• Replies: @Louis Renault
    @Jack D

    They had no effective fire watch as everyone left at the same time. Conveniently.

  15. “Political opponents of the DR Congo government set fire to parked scooters, motorcycles and bins and blocked firefighters from tackling the blaze.”

    That’s what I’m going to do when I retire. Go to other countries and burn shit down in protest of politics in the US.

  16. Democratic Republic of Congo is Big Congo,

    Big Congo belonged to little Belgium (actually King Leopold), and little Congo to big France.

    Have you ever been corrected for talking about Congo during the Zaïre days, even though there was still a Congo extant? Probably not. Nobody ever talks about that Congo.

    More likely you were criticized for mentioning the Cape Coloured.

    The two Congos, by the way, have the only adjacent capitals in the world, unless you count the Vatican. Bratislava is close to Vienna, but they don’t abut.

    • Replies: @Lot
    @Reg Cæsar

    Three good things about Mobutu:

    1. Hated communists
    2. Gave his country a name not shared by bordering nation
    3. Absolutely dapper.

    http://static.politico.com/cd/e9/9ef42e2c41bda5a7a6701cd512c2/untitled-4.jpg

  17. How times have changed! As a student in Paris in the 70s I worked as a fruit and vegetable vendor at an outdoor market in the 16th arrondisement. My boss was an elderly Spanish immigrant married to a French woman. I remember one day a lady of african descent was handling the produce too long for the bossman’s patience. He grabbed whatever it was in her hand and put it back on the table, slapped her hand and shouted:”On’est pas au Congo ici!”.

  18. By the way, has anybody ever figured how who started the Notre Dame fire?

    I keep hoping proximity to real diversity (in numbers) will wake up certain pigheaded White populations who live in la-la land about race.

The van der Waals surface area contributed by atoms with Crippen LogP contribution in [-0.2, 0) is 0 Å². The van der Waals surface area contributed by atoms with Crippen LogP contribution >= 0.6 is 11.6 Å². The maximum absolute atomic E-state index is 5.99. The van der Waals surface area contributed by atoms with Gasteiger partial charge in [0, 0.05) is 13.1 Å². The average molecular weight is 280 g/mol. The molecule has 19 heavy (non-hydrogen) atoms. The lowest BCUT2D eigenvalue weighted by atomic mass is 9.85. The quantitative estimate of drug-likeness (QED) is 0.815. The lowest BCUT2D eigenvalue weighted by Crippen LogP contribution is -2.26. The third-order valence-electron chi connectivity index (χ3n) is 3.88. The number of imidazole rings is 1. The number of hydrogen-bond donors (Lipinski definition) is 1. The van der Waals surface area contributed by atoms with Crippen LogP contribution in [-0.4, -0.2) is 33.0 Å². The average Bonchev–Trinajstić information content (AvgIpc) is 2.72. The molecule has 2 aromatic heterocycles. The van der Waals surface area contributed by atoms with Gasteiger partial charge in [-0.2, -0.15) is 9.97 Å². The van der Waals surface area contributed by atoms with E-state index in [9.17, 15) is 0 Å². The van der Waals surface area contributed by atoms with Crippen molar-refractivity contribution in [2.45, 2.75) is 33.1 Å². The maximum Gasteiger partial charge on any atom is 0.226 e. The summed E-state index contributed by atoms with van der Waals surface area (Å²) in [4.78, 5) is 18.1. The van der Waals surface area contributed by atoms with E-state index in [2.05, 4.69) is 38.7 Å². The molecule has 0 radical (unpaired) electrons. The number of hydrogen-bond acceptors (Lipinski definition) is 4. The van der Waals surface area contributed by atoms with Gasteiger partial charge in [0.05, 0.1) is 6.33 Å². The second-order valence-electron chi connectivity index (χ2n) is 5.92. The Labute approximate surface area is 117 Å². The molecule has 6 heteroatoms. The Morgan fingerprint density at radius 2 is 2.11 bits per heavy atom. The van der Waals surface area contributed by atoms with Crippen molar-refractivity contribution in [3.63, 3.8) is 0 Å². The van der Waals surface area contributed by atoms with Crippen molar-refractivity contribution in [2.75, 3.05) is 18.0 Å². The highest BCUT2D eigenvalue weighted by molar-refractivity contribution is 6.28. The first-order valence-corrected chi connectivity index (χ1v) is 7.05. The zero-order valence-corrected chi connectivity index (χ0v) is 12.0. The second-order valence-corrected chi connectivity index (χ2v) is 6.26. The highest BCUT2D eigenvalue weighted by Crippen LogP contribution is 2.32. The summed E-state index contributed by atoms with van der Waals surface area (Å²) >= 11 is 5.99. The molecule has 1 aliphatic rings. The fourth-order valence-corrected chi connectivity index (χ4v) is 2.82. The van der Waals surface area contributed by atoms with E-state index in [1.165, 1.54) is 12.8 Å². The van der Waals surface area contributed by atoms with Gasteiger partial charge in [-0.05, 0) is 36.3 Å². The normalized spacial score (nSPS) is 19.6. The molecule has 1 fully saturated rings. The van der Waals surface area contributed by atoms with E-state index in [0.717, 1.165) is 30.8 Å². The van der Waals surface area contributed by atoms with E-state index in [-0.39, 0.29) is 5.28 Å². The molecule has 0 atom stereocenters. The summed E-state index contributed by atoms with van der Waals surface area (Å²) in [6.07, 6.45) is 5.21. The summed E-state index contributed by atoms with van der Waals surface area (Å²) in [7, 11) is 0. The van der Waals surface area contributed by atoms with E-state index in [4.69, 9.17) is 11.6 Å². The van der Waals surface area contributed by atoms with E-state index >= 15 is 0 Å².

19. Soon it will be like South Africa…

    During every protest roads are blocked with tires which are then set alight.

    No one can get into the areas blocked and no one can leave.

  20. Diversity makes even Paris more romantic and charming and inspiring.

  21. Diversity is France’s Greatest Strength!

  22. @Redneck farmer
    Doesn't this fit one of the definitions of terrorism?

    Replies: @J.Ross

    Redneck farmer, Congolese are not white people, and no tacky Hawaiian props were used.

  23. The posted video is disturbing because there are zero riot police trying to clear the way for the firefighters to do their job and ensure public safety.

    There is no doubt the order for the police not to deploy came straight from Mayor Hildago’s office, possibly Maricón’s….whoops, I mean Macron’s office.

    • Replies: @MB
    @The Wild Geese Howard

    Unless it's all chemical suppressant these days, you show up with a couple of pump trucks and hose down the neighborhood along with/on the way to the fire.
    No problems

  24. @El Dato
    Epic chimpout.

    You want multiculturalism for all the fine exotic restaurants, but you get all the problem
    factors too.

    The fun thing is, Democratic Republic Congo is Belgium's colonial legacy (or more precisely, the Belgian King's as the "Congo Free State" was His private property), and how.

    France is on the tab for the less horribad Republic of the Congo.

    Replies: @Just passing through, @Amerimutt Golems

    It is called Françafrique or indulging African pets for vanity reasons as long as they speak French and pretend to be Frenchmen.

    Frogs were upset when another former Belgian colony Rwanda joined the Commonwealth or Brit club.

  25. @anon
    By the way, has anybody ever figured how who started the Notre Dame fire?

    I'm sure it was caused by Trump and Russian hackers somehow.


    Here's a tune from the 70's performed in the 80's just to cheer everyone up.

    https://www.youtube.com/watch?v=wXBba77U1_Y

    Replies: @Achmed E. Newman, @Lot, @Clyde

    Great song. The particular combination of sounds and instruments and tempo shifts makes it unique.

    • Replies: @obwandiyag
    @Lot

    Yeah, songs about how tough it is being a filthy rich rock star are real cool, daddio.

    Replies: @Lot

  26. @Reg Cæsar